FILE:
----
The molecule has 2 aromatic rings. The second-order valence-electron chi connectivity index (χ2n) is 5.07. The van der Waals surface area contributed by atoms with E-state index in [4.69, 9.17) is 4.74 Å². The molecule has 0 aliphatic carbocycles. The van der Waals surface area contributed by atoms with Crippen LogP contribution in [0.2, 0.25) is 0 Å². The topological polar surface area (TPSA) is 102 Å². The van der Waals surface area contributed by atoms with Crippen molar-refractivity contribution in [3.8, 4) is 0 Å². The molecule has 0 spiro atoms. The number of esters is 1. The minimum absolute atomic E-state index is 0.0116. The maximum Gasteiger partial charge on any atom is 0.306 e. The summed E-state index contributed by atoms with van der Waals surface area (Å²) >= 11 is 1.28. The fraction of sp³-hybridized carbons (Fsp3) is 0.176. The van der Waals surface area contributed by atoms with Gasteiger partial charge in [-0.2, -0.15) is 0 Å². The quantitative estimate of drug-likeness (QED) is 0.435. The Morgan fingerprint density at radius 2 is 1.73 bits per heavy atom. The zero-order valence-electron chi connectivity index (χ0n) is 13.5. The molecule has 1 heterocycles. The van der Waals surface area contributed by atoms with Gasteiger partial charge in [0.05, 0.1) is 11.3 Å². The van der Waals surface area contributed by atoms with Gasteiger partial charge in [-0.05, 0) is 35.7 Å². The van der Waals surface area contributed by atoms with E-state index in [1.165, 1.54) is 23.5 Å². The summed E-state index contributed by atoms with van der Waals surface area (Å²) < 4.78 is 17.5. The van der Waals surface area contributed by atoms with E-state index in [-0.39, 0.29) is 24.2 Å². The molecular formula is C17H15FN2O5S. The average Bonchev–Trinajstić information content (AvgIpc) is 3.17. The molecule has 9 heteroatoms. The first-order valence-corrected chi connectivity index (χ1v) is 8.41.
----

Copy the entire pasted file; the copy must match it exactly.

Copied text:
The molecule has 2 aromatic rings. The second-order valence-electron chi connectivity index (χ2n) is 5.07. The van der Waals surface area contributed by atoms with E-state index in [4.69, 9.17) is 4.74 Å². The molecule has 0 aliphatic carbocycles. The van der Waals surface area contributed by atoms with Crippen LogP contribution in [0.2, 0.25) is 0 Å². The topological polar surface area (TPSA) is 102 Å². The van der Waals surface area contributed by atoms with Crippen molar-refractivity contribution in [3.8, 4) is 0 Å². The molecule has 0 spiro atoms. The number of esters is 1. The minimum absolute atomic E-state index is 0.0116. The maximum Gasteiger partial charge on any atom is 0.306 e. The summed E-state index contributed by atoms with van der Waals surface area (Å²) >= 11 is 1.28. The fraction of sp³-hybridized carbons (Fsp3) is 0.176. The van der Waals surface area contributed by atoms with Gasteiger partial charge in [-0.2, -0.15) is 0 Å². The quantitative estimate of drug-likeness (QED) is 0.435. The Morgan fingerprint density at radius 2 is 1.73 bits per heavy atom. The zero-order valence-electron chi connectivity index (χ0n) is 13.5. The molecule has 1 heterocycles. The van der Waals surface area contributed by atoms with Gasteiger partial charge in [0.05, 0.1) is 11.3 Å². The van der Waals surface area contributed by atoms with Gasteiger partial charge in [-0.05, 0) is 35.7 Å². The van der Waals surface area contributed by atoms with E-state index in [1.165, 1.54) is 23.5 Å². The summed E-state index contributed by atoms with van der Waals surface area (Å²) < 4.78 is 17.5. The van der Waals surface area contributed by atoms with E-state index in [-0.39, 0.29) is 24.2 Å². The molecular formula is C17H15FN2O5S. The average Bonchev–Trinajstić information content (AvgIpc) is 3.17. The molecule has 9 heteroatoms. The first-order valence-corrected chi connectivity index (χ1v) is 8.41.